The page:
Key Stage 2Edit

During May in the final year of Key Stage 2, children undertake National Curriculum Tests in the three core subjects of English, Mathematics and Science. These provide records of attainment in the subjects, including separate levels for reading and writing as part of the overall English grade. In addition, teachers are required to provide teacher assessments in the same subjects.[4]

Key Stage 3Edit

Until 2008, in May during the final year of Key Stage 3, all students were required to undertake National Curriculum Tests in the three core subjects of English, Mathematics and Science. These provided records of attainment in the subjects, including separate levels for reading and writing as part of the overall English grade. The English assessments also included the study of a Shakespeare play.[4]

Previous plans to introduce a test for Information and Communication Technology were dropped in 2007 in favour of a bank of formative assessment materials.[10]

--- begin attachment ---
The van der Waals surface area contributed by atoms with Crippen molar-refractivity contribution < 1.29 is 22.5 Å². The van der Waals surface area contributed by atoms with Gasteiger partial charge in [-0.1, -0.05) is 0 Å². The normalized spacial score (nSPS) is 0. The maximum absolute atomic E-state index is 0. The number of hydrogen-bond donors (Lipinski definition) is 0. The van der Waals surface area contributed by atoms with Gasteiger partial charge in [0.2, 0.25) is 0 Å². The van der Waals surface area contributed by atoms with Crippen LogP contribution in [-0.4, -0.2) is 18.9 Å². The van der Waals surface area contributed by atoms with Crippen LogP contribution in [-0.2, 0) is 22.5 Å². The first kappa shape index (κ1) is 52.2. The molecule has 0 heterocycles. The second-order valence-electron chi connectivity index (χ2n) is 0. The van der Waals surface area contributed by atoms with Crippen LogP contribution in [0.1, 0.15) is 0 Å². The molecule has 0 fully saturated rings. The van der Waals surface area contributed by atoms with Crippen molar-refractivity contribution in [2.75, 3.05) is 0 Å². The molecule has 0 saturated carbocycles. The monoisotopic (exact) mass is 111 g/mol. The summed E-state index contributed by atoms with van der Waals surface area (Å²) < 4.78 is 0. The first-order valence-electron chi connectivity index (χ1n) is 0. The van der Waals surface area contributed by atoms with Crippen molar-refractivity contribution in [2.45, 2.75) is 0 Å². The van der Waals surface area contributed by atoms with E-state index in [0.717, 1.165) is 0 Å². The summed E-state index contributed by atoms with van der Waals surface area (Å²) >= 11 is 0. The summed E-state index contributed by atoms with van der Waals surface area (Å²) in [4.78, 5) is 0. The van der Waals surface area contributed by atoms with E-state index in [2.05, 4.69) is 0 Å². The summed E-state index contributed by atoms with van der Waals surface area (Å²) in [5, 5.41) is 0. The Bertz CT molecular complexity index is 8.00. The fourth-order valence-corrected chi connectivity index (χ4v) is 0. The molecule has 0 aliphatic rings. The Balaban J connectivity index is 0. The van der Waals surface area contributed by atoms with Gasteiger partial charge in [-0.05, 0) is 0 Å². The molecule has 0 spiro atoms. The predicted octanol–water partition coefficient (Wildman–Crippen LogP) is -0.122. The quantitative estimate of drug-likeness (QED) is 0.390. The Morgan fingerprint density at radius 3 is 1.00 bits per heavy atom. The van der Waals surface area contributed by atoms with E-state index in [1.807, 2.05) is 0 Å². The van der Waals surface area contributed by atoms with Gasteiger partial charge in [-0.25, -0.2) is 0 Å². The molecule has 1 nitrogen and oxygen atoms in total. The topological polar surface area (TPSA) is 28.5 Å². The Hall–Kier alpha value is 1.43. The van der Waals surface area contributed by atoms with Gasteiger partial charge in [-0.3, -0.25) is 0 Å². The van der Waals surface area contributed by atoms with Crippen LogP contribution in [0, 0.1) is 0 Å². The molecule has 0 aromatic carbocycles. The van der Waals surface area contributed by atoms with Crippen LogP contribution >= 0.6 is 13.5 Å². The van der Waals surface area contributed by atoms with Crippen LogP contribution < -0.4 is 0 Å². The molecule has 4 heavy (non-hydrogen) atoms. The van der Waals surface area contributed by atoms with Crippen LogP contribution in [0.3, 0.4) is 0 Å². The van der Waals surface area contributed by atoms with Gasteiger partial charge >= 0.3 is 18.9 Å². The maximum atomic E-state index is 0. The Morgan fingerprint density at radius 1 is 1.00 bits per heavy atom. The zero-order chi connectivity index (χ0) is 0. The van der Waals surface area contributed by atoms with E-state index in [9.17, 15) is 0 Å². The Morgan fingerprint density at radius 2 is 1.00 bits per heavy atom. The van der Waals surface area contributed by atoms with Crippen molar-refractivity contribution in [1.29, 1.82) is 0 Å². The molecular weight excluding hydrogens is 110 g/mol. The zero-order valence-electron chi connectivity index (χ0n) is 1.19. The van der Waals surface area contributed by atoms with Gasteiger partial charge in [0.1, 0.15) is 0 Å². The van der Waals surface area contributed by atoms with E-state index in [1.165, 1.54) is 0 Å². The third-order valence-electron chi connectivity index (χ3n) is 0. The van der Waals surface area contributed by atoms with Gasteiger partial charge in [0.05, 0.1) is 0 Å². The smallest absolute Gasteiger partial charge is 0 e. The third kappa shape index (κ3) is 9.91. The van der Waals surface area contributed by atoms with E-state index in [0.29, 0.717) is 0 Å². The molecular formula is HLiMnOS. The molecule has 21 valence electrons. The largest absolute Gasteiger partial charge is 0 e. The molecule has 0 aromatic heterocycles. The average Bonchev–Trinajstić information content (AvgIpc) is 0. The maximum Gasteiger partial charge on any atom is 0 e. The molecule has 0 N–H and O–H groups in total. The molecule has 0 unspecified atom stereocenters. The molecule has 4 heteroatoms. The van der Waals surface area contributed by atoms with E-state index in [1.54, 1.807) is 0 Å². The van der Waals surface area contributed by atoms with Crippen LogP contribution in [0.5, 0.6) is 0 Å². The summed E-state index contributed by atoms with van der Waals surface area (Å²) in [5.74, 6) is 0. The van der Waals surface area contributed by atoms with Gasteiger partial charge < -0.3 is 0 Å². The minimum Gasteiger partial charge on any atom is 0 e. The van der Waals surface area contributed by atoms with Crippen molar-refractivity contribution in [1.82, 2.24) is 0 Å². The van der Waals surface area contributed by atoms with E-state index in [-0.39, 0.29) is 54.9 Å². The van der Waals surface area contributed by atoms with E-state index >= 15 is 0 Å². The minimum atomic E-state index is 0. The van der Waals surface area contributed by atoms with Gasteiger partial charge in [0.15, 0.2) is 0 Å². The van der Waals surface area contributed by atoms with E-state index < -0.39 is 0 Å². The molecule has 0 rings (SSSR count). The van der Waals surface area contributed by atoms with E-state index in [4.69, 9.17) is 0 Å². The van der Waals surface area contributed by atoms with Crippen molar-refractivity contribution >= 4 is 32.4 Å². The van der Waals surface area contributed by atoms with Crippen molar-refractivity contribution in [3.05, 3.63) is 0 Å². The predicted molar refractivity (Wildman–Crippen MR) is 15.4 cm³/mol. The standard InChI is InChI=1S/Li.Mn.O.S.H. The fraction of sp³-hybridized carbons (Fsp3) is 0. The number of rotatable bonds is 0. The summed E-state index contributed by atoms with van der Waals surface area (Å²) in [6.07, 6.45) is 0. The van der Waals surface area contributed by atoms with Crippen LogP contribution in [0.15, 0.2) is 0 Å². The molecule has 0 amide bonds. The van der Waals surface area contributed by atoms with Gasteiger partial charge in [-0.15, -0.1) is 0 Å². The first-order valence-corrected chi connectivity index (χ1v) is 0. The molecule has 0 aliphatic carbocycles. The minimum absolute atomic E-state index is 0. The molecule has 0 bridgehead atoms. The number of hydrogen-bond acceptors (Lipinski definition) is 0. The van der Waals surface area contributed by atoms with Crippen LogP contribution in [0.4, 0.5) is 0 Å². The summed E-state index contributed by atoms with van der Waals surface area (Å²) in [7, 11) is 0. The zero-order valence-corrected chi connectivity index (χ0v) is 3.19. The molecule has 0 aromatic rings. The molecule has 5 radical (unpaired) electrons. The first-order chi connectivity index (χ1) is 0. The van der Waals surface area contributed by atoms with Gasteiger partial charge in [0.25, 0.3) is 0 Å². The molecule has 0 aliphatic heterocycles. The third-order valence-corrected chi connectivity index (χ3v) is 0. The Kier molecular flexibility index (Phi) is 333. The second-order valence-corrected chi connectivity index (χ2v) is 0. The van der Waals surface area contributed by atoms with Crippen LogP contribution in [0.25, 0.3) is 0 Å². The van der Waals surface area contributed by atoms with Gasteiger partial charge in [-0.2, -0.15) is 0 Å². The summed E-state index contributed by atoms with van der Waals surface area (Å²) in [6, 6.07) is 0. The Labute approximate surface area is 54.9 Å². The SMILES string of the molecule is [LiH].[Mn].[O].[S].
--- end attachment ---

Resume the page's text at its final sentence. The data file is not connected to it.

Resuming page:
Following a series of issues regarding the marking of National Curriculum Tests in 2008, the national tests were abolished for Key Stage 3.[11] Teacher assessments are still required in all the subjects of the National Curriculum and in Religious Education.[4]

Optional TestsEdit

In addition to the statutory assessments at the end of each key stage, the Qualifications and Curriculum Authority produces suites of tests for the assessment of English and Mathematics in Years 3, 4 and 5 during Key Stage 2,[12] and in Years 7 and 8 during Key Stage 3.[12] These tests are not statutory, hence their titling as Optional Tests.

Criticisms Edit

Like many tests of this nature, the assessments have been subject to a variety of criticism. Two of the main points of concern are that they place children under constant stress for their whole academic lives, and that the principal purpose of national curriculum testing is for school league tables.[13]